These Days

are hard to explain. We start late with the same cigarette in the non-smoking room.

So far all I can remember are all the things Iíve tried to forget.

You appreciate me with this ashtray I stole from the maid while she was making the neighbors bed, and without gloves.

You woke to the cafeteria gunfire on the evening news and the Dixie Alley towns removed from the map in cyclone debris, as the weatherman Vanna Whites his green screen.

A smile in the rain segues to the on-sight-reporter as she channels us through her cameraÖ her cameraman praying it was porn that heís been paid to film; you can tell because heís cast her in his soft lens. Or maybe itís just fog coming off the freeway exodus.

We catch part of a sunset, you say it looks like an evil bruise spreading into the sky, and it makes me want to love you again. These days in the motel room I watch the news anchors invent sincerity every night, same as you, reading to me from their catalog of horrors and I do my best not to melt in the ash of the volcano that they say is erupting somewhere ancient in the world.

Yesterday the public couldnít solve the plume that shot into space over L.A. and blamed Scientology and North Korea and secret CIA affairs. I blame you because these days youíre alien enough.

Televised late night mega-churches pretend like god isnít an immigrant as you lean your head in to silhouette against the TV and mock-philosophize the hotline prose of the priestess, like a queen who has lost her head to the sloth of her riches, and you say to me in your best hung-over-zombie-monotone how it feels like youíre going warped speed but itís really pieces of screen flashing around you, your pixilated halo, your thought bubble full of teeth whitener, sedans and football, lawyers with toll free numbers, and youíre just part of it all these days.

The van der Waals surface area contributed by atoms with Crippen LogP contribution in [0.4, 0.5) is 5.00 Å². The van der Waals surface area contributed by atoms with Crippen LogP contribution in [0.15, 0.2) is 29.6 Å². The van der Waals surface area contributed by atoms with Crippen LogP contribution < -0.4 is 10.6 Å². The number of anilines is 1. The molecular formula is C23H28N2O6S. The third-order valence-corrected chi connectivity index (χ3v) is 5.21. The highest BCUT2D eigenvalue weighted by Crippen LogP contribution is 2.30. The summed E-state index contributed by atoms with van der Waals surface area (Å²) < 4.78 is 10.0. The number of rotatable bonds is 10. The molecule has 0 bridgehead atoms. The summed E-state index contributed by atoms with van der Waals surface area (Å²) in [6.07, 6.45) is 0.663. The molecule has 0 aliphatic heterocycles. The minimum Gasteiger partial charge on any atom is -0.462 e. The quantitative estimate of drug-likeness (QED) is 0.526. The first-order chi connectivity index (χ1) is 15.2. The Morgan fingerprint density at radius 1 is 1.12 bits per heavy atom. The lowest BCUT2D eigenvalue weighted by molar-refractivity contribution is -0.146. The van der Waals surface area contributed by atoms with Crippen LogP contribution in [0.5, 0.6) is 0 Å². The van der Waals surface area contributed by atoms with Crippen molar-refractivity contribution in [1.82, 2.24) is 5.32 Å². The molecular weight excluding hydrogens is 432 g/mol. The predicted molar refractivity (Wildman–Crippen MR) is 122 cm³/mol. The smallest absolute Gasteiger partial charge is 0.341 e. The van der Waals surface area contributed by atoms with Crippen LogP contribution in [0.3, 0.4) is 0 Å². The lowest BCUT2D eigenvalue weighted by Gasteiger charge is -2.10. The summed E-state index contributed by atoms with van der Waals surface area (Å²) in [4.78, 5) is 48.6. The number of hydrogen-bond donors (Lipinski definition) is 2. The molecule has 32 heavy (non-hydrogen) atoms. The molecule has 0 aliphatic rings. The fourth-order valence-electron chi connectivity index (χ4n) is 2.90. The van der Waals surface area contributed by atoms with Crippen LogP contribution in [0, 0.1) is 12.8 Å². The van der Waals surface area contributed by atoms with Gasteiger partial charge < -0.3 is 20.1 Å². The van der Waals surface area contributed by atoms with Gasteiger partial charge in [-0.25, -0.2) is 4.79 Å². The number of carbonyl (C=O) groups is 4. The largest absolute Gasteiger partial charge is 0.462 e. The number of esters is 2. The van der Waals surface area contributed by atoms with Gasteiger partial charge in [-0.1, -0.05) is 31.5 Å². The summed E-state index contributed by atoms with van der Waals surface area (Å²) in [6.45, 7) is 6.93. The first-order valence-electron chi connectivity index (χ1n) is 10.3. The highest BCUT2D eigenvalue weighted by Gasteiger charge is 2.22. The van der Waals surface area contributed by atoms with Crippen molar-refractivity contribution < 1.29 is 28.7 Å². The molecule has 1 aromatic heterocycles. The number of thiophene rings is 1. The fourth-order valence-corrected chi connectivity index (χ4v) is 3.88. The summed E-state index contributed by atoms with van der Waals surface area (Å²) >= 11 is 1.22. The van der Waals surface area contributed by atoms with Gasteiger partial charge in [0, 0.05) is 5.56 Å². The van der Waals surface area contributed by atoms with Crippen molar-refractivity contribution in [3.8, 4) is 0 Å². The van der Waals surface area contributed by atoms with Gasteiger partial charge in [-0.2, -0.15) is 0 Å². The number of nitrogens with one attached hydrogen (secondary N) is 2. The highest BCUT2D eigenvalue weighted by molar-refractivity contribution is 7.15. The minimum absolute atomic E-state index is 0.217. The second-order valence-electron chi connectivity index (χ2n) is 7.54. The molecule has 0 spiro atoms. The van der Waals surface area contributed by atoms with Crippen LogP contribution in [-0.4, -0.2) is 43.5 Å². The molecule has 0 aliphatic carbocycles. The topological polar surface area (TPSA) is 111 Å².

Meanwhile, life stalls without us out there to thrive in it.

Everything happens with commercial break bookends.

These days this room has turned us into collections of each otherís fingerprints.

We screw loud because weíve paid for it, sex with cleaning service, in the infinite feed of reruns, urgent on us like police lights.

We take turns losing hours looking for ourselves, panning for answers in our reflections at the bottom of complimentary cups.

Shadows of strangers pace beneath the vacancy sign outside and I donít know how in the age of the Computer anyone can look as alone as they do.

They study sidewalk broadcasts Ė the dťjŗ vu of todayís catastrophes.

Pop culture democracy and Bible belt twisters inspire in you a sort of beauty pageant stump speech that you think will fix the world occurring in the anvil of our motel Magnavox.

You kiss goodnight as though Iíll be dead by morning.

The way the news is these days itís hard to believe otherwise, and you ask again what it is I need to feel complete; hoping tonight Iíll mention you or reference your dreams, or be a hero on tomorrowís TV.

Shane Cashman is a 2011 graduate of the Master of Arts in Creative Writing program at Manhattanville College. While at Manhattanville he served as poetry editor for their literary journal, *Inkwell*. He has been published in the Chronogram and the Submission and continues to do freelance writing for various magazines and newspapers. His journalism focuses mostly on historical travel destinations. He has contributed his column *Backyard Landmarks* with online travel sites such as WorldWinder.com. Currently, he is writing his first novel, *A Good Day For Vultures*. Shane is also a competitive stone skipper and dreams of reaching the world record of most skips.

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